If you are a VI crack, heck, use it, but don’t inflict it on newbies, if you think that the typical Ubuntu user is interested in learning VI, you are mistaken.

    >However, the “service” command is really
    >pretty useless. Instead of running “service

    Aha, define useless? As useless as /etc/init.d/ ? It is the same. It is the same argument than you would say, instead of calling me by my last or first name, calling me by my social security number. That is also more direct, my name is after all only a alias for the SSN.
    I don’t have to explain to anybody that first and lastname are easier to remember than the SSN. The same holds true with the service command.

    > foo reload” (for example), simply type in
    >“/etc/init.d/foo reload”. Wow, that works
    >just the same, but there are a few
    >advantages:

    1. It’s portable. Using “/etc/init.d/foo something” will work on Red Hat, SUSE,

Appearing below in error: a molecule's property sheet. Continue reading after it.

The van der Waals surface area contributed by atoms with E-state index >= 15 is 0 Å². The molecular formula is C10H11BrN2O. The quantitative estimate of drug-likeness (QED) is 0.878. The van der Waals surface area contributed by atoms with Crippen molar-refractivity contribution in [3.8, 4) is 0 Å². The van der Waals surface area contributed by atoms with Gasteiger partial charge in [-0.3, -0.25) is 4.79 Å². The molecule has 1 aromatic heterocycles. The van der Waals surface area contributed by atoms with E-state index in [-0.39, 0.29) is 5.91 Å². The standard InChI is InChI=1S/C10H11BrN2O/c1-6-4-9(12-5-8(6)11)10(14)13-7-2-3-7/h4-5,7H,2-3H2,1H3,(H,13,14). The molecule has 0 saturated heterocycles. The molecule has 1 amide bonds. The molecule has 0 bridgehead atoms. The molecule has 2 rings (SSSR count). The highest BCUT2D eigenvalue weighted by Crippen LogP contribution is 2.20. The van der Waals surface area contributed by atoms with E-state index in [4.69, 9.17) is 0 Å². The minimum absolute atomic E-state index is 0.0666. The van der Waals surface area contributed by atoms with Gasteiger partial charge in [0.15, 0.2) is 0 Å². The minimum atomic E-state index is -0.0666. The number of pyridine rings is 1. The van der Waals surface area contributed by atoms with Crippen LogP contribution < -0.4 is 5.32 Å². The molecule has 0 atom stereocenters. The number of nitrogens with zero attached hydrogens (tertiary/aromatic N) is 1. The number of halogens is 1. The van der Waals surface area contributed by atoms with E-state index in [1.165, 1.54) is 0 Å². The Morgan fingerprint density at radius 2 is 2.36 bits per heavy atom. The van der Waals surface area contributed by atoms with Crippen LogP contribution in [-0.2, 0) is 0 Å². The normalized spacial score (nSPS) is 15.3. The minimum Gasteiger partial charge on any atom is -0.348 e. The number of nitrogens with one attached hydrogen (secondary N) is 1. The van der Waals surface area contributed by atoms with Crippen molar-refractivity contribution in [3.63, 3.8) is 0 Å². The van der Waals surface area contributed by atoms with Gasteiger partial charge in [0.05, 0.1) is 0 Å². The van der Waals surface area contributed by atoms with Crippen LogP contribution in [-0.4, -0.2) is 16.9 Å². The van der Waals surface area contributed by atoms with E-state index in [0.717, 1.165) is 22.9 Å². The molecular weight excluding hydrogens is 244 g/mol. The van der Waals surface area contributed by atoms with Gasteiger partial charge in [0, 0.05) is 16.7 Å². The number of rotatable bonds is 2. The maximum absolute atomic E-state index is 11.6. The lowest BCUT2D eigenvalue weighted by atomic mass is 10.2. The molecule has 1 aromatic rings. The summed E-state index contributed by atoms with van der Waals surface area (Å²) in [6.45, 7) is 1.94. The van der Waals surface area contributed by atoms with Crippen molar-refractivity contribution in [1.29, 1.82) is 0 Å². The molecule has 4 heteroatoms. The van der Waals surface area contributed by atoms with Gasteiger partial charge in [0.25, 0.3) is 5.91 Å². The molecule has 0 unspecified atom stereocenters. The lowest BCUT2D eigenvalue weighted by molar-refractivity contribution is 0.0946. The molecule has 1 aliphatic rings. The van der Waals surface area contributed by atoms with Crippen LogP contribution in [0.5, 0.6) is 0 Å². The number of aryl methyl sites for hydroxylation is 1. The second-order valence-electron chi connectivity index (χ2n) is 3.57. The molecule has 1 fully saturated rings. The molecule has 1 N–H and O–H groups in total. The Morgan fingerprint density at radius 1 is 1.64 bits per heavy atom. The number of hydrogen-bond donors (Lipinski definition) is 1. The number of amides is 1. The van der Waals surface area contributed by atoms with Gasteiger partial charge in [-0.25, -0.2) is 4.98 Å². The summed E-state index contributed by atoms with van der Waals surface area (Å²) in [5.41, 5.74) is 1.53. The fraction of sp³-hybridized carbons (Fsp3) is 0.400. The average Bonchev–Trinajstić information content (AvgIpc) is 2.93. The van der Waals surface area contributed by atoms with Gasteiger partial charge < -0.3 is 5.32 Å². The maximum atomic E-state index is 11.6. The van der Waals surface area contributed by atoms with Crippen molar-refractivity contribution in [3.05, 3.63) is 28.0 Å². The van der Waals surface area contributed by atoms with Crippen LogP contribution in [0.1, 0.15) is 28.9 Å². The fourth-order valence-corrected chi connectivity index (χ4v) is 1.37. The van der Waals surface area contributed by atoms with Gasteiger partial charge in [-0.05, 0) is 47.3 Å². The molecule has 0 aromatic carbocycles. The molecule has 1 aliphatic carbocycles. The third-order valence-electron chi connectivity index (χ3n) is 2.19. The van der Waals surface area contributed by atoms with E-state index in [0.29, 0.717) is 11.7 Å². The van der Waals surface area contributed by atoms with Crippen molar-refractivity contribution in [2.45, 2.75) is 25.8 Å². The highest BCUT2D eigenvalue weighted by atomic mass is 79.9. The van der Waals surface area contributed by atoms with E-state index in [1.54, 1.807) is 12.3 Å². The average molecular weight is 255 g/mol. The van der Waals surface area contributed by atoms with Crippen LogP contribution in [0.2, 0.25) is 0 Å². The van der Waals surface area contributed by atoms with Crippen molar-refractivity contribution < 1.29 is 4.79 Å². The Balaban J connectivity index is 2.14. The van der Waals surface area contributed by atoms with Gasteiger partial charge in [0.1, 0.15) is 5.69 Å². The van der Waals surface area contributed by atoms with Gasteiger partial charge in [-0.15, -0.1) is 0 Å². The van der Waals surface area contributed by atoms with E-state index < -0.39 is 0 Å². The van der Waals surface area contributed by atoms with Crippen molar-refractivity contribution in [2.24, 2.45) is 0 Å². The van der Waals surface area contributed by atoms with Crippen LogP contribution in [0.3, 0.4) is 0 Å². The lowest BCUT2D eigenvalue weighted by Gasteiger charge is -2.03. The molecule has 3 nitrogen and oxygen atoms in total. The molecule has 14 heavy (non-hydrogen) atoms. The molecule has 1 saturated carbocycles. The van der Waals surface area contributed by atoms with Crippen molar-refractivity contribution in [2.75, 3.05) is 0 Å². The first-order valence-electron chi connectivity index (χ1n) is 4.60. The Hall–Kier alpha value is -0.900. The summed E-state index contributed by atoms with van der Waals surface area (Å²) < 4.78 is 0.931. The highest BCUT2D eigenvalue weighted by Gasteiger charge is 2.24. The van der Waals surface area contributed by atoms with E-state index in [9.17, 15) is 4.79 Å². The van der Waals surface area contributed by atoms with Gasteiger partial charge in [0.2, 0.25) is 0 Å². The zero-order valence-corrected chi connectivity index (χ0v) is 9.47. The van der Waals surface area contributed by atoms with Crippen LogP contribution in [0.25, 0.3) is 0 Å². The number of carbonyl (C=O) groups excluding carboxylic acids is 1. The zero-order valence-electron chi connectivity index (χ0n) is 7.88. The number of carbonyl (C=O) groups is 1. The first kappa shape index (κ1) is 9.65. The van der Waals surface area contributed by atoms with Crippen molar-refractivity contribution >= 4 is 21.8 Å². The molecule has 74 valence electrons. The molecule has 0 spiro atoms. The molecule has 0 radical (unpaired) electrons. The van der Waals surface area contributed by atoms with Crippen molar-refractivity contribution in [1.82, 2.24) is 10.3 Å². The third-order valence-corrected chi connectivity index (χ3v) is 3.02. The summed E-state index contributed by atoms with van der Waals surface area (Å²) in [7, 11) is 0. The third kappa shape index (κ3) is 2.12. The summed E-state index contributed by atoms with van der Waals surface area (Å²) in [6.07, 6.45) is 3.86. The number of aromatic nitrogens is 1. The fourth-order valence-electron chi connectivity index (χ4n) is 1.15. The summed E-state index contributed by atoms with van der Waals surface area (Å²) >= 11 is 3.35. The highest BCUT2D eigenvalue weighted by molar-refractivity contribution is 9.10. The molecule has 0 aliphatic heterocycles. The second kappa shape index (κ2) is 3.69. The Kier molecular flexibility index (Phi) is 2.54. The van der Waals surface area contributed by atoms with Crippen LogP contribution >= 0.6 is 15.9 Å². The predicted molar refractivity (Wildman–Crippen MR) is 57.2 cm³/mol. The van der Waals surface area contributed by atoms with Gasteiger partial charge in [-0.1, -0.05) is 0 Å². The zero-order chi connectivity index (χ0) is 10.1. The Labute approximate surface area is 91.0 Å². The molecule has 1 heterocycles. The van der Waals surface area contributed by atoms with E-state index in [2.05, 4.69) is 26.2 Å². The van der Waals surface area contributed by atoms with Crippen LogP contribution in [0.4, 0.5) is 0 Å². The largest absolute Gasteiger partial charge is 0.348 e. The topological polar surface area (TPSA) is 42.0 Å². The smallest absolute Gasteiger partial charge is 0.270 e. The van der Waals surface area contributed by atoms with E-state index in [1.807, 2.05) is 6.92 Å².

No, I don’t think you should do that on RedHat or SuSE, because these distros are built to use the service command. It is an abstraction to the /etc/init.d thing and should be available on all systems. Of course not on the old Unixes, but they are dying out because of that, aren’t they? Harsh worlds maybe, but on many unixes there is no progress anymore. Just sitting on the laurels and feeling good about being called UNIX. If you have ever compared TOP with HTOP, you will know what I mean. TOP is standard Unix, unchanged for aeons, no progress, still the old annoying errors (no way of seeing ALL tasks for example) and HTOP is a Linux invention (or BSD, beats me) and has “revolutionary” features like use of cursors, use of colors and intuitive usage that you need no RTFM for.